The second factor that the court takes into account is the “purpose and nature of the use”, specifically the extent to which the copier “adds something new, with another purpose or another character” that can be considered “transformative” . For example, the court’s most famous position on the matter was that a parody of a Roy Orbison song was used fairly because it “is necessary[ed] to imitate an original in order to clarify one’s point of view. “The court emphasizes two points on this point. The first is “Google’s use of Sun Java [interface] … In order to expand the use and usefulness of Android-based smartphones, ”which Breyer calls“ creat[ing] a new platform easily used by programmers, ”an activity he sees as“ in line with the creative “advancement” that is the fundamental constitutional goal of copyright itself. “The second is that Google has limited the use of Java SE code to copying,” only … as needed to include tasks that would be useful in smartphone programs “and” as needed to allow programmers to do those tasks can call without … discarding a familiar. ” Programming language. “To the court, it is largely critical that Google” provided a new set of tasks to be performed in a particular computing environment. ”

The court next examines the “quantity and materiality” of the copied material. This factor largely involves a basic problem. Eleven thousand lines of code is quite a bit of code, “practically all of the declaring code that is required to perform hundreds of different tasks.” However, it is only a tiny fraction (about 0.4%) of the 2.86 million lines of code in the corresponding Java program. The court’s earlier decisions emphasize the subjectivity of the materiality determination, including one memorable case in which it was deemed unfair to “scoop” the publication of a tiny portion of Gerald Ford’s memoir because the copied portion is the “heart” of Ford’s “creative” Phrase “contained” (Ford’s explanation of why he pardoned President Richard Nixon). Here the court concludes that “the better way to look at the numbers is to take into account the millions of lines that Google did not copy,” mainly because the Java SE interface “is inextricably linked with th[e] task-implementing lines “that Google did not copy. Breyer goes more abstract, emphasizing, “Google didn’t copy these lines for their creativity, their beauty, or even (in a sense) their purpose. It copied them because programmers had already learned to work with them [Java SE]and it would have been difficult … programmers for … Android … without them to gain. “Since“ the copying effort was tied to a valid and transformative purpose ”, the“ materiality ”factor in this case“ should be weighed in favor of fair use ”.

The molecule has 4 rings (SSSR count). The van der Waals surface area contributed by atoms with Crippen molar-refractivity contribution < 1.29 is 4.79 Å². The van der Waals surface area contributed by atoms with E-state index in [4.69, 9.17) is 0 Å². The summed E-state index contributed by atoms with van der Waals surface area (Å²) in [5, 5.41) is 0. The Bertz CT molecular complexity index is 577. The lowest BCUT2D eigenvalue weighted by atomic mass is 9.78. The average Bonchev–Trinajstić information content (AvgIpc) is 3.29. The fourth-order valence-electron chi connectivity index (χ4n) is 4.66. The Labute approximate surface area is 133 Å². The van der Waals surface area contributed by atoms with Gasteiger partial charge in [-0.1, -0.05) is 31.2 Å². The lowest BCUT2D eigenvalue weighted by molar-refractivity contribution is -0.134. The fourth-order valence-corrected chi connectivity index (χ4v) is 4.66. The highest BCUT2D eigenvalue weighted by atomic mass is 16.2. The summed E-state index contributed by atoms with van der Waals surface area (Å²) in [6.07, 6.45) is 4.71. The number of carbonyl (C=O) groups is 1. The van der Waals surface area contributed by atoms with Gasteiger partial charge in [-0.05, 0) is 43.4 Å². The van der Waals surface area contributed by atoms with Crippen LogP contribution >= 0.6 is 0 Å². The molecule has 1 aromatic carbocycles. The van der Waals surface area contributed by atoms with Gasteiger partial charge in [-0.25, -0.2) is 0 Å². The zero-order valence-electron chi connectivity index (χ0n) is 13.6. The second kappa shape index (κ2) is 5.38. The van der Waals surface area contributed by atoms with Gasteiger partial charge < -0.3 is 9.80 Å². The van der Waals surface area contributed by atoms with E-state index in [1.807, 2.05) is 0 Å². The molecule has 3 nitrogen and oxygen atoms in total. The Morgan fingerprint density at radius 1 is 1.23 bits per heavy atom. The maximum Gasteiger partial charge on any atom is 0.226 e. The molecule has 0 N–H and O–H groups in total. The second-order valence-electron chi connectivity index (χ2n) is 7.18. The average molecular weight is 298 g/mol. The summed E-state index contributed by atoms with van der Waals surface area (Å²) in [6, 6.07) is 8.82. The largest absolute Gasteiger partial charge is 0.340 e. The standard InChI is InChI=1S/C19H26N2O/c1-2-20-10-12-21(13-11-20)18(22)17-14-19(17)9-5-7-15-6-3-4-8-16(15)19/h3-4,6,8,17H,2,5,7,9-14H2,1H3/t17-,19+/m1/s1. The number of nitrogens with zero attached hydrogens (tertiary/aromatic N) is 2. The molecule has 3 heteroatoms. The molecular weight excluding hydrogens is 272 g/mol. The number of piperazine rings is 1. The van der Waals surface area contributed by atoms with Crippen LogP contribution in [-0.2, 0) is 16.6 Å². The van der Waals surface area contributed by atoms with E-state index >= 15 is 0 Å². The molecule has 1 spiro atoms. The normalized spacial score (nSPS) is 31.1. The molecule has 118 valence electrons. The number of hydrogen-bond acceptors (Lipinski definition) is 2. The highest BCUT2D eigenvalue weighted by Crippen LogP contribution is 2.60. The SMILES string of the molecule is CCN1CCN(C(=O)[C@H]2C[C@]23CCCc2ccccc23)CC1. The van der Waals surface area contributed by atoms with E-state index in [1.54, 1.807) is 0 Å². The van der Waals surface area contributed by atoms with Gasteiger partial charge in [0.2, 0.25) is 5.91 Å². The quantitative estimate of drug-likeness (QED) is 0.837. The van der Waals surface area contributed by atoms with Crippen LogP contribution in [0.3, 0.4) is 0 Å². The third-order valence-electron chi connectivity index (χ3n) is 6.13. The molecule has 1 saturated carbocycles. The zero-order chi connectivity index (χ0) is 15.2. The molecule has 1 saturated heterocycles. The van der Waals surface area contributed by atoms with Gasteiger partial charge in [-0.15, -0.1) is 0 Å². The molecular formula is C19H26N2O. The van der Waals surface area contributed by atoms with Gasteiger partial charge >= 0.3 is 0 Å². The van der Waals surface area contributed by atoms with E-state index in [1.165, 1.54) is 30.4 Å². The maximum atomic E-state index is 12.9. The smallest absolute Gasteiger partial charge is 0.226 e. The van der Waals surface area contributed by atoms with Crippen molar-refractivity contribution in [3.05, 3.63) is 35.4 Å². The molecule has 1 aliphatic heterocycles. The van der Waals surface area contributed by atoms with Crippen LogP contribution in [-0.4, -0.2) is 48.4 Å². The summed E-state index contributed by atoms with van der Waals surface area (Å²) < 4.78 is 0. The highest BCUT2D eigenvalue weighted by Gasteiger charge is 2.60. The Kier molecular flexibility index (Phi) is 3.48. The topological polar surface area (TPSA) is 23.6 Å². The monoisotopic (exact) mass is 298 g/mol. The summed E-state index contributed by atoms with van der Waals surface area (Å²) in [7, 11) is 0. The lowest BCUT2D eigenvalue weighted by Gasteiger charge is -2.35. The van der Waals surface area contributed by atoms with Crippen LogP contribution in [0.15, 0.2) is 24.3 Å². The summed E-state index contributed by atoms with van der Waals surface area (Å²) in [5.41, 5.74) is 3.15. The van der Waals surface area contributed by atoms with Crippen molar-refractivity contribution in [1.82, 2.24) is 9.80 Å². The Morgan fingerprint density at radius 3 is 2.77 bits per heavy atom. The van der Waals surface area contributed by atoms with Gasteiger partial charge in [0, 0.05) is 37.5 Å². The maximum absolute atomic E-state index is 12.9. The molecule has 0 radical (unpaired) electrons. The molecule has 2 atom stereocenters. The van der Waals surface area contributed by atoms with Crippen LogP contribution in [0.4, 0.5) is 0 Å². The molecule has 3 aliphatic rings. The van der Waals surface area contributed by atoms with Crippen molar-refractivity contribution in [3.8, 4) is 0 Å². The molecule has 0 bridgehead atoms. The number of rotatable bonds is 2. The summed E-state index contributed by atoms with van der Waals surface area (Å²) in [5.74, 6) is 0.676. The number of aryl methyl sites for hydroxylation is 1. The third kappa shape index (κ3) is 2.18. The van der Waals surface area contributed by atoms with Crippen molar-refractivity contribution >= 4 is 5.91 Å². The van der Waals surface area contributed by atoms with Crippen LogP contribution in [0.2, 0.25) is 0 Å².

The fourth and final factor is the most difficult, the market effect of copying. Breyer makes two general points. First, it’s not at all clear that Java SE would ever have been successful in the smartphone market. Breyer suggests that Java software was originally intended for simpler products like the original Kindle and “feature” phones, but could not be easily adapted for touchscreen devices like modern smartphones and the Kindle Fire. From this perspective, Android should not be seen as a “market replacement for Java’s software”, but rather as a “mobile operating stack” [that is] a very different type of product. “Breyer suggests that Google (and Android) are not responsible for this decline. Perhaps more importantly, the court fears that “Oracle’s copyright enforcement here could endanger the public” because it would “make the … declaring code a lock that limits the future creativity of new programs [to which] Oracle alone would hold the key. “Ultimately, this ban on the court would not further undermine the fundamental creativity goals of copyright law. Accordingly, the court is “to be convinced[d]”That the last factor” weighs in favor of fair use. “

This short post goes into much of Breyer’s opinion and says nothing at all about the criticism of Breyer’s analysis of Dissent of Justice Clarence Thomas (along with Justice Samuel Alito), which Breyer graciously describes as “thoughtful”. Scientists and lower courts will no doubt ponder their implications when they apply them to the incessant spate of disputes over the limits of reuse and redistribution of software code. I hope this brief description gives an idea of ​​what is sure to be a milestone in copyright law in the decades to come.

[Disclosure: Goldstein & Russell, P.C., whose attorneys contribute to SCOTUSblog in various capacities, is among counsel for Google in this case. The author of this article is not affiliated with the firm.]